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Cherokee Brave Flowering Dogwood

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A highly desirable ornamental tree which is absolutely blanketed in rich red flowers that fade to white in the centers in spring, attractive tiered habit as well; an extremely fussy tree that requires rich, well-drained acidic soil and adequate moisture

Characteristics

Species:
florida
Average Landscape Height:
30 feet
Average Landscape Width:
35 feet
Genus:
Cornus
Cultivar:
Cherokee Brave
Branching:
multi-stemmed
Plant Form:
layered
Canopy:
low
Growth Rate:
slow
Pruning:
prune after flowering
Flower Color:
crimson
Flower Period:
in mid spring
Summer Foliage Color:
forest green
Fall Color:
brick red
Maximum Light:
full sun
Minimum Light:
partial shade
Maximum Moisture:
moist
Minimum Moisture:
moist

Ornamental Features

Cherokee Brave Flowering Dogwood features showy clusters of crimson flowers with white centers held atop the branches in mid spring. It has forest green deciduous foliage which emerges burgundy in spring. The pointy leaves turn an outstanding brick red in the fall. It produces red berries from early to late fall. The warty gray bark adds an interesting dimension to the landscape.

Landscape Attributes

Cherokee Brave Flowering Dogwood is a multi-stemmed deciduous tree with a stunning habit of growth which features almost oriental horizontally-tiered branches. Its average texture blends into the landscape, but can be balanced by one or two finer or coarser trees or shrubs for an effective composition.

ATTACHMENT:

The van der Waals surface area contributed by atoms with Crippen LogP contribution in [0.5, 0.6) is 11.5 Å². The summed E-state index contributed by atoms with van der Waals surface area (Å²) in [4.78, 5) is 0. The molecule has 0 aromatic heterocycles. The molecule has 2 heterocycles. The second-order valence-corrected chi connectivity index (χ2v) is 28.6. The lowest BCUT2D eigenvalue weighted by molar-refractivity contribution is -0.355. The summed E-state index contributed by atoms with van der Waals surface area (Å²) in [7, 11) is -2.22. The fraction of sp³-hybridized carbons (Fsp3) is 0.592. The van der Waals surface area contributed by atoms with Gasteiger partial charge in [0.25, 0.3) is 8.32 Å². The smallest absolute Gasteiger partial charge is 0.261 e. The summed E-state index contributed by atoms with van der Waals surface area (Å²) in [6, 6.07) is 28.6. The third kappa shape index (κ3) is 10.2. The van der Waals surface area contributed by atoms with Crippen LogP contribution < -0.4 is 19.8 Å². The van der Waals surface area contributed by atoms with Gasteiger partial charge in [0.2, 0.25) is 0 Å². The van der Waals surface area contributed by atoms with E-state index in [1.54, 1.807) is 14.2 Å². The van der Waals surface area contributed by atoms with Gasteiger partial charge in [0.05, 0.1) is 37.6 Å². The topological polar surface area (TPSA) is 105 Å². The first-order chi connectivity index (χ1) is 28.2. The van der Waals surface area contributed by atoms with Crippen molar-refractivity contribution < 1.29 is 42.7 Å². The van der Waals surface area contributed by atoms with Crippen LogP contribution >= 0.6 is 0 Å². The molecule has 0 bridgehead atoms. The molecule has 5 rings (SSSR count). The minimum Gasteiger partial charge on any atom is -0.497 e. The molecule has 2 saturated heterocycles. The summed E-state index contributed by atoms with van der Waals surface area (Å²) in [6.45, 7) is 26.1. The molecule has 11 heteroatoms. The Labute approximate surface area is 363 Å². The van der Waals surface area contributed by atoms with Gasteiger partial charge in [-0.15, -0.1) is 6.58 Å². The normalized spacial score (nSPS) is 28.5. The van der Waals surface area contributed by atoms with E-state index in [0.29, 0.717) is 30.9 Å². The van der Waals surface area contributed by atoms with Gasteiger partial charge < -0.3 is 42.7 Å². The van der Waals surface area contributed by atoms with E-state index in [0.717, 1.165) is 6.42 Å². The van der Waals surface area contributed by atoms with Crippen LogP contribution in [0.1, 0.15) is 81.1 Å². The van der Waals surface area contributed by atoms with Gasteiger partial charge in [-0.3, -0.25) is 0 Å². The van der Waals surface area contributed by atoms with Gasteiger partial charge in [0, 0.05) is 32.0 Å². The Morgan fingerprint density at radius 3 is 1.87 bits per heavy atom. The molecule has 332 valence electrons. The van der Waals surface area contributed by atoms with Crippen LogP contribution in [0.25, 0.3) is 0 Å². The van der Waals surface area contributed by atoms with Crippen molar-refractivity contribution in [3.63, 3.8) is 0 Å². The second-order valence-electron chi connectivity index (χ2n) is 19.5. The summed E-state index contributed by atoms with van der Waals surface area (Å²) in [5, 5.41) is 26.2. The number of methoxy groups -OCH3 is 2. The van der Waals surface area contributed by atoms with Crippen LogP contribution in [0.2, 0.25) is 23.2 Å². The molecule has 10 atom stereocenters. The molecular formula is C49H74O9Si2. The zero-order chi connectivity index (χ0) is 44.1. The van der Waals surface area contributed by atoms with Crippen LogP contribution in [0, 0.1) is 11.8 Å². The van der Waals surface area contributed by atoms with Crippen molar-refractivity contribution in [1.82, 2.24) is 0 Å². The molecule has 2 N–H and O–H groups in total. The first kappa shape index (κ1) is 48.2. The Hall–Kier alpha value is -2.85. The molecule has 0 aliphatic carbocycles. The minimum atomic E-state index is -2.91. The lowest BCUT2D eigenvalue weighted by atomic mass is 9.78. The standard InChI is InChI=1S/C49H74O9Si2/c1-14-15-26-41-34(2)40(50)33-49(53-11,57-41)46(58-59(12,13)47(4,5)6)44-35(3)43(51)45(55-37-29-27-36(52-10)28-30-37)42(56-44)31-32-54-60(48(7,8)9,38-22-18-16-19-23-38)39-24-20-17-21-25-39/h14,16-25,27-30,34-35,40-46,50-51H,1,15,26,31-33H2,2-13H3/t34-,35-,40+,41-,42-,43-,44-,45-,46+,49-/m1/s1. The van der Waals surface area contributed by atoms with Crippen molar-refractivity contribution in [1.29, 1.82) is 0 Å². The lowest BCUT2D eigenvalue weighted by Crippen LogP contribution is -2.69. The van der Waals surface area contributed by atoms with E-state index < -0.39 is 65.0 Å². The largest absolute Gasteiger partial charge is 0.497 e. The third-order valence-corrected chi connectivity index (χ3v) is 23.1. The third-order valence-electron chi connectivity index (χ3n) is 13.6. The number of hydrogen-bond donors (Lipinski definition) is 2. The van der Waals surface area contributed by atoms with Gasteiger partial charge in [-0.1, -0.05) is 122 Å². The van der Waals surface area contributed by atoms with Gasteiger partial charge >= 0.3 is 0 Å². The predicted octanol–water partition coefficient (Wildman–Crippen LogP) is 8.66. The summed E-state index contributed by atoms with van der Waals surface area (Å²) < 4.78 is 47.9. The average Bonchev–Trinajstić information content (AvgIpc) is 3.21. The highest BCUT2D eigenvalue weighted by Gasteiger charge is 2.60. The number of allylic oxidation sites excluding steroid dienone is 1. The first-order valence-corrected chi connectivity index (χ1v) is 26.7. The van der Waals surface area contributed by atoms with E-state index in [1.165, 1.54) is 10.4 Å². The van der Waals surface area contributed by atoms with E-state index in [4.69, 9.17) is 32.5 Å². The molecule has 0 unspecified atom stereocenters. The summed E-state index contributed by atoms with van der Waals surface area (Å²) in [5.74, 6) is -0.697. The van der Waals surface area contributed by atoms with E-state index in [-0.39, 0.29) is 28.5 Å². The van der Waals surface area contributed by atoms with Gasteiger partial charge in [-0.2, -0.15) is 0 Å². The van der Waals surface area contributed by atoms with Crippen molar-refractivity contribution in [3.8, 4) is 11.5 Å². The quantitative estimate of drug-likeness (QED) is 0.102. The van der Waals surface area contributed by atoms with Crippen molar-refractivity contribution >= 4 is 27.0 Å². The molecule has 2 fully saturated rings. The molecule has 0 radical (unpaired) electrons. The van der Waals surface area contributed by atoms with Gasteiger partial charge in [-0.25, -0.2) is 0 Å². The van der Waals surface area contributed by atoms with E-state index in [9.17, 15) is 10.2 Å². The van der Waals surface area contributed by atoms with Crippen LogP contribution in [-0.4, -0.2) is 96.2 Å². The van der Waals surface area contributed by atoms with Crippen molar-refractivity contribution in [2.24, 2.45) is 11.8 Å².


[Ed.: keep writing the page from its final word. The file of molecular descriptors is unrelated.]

Planting & Growing

Cherokee Brave Flowering Dogwood will grow to be about 30 feet tall at maturity, with a spread of 35 feet. It has a low canopy with a typical clearance of 4 feet from the ground, and should not be planted underneath power lines. It grows at a slow rate, and under ideal conditions can be expected to live for approximately 30 years.

This tree does best in full sun to partial shade. You may want to keep it away from hot, dry locations that receive direct afternoon sun or which get reflected sunlight, such as against the south side of a white wall. It requires an evenly moist well-drained soil for optimal growth, but will die in standing water. It is very fussy about its soil conditions and must have rich, acidic soils to ensure success, and is subject to chlorosis (yellowing) of the foliage in alkaline soils. It is quite intolerant of urban pollution, therefore inner city or urban streetside plantings are best avoided, and will benefit from being planted in a relatively sheltered location. Consider applying a thick mulch around the root zone in winter to protect it in exposed locations or colder microclimates. This is a selection of a native North American species.

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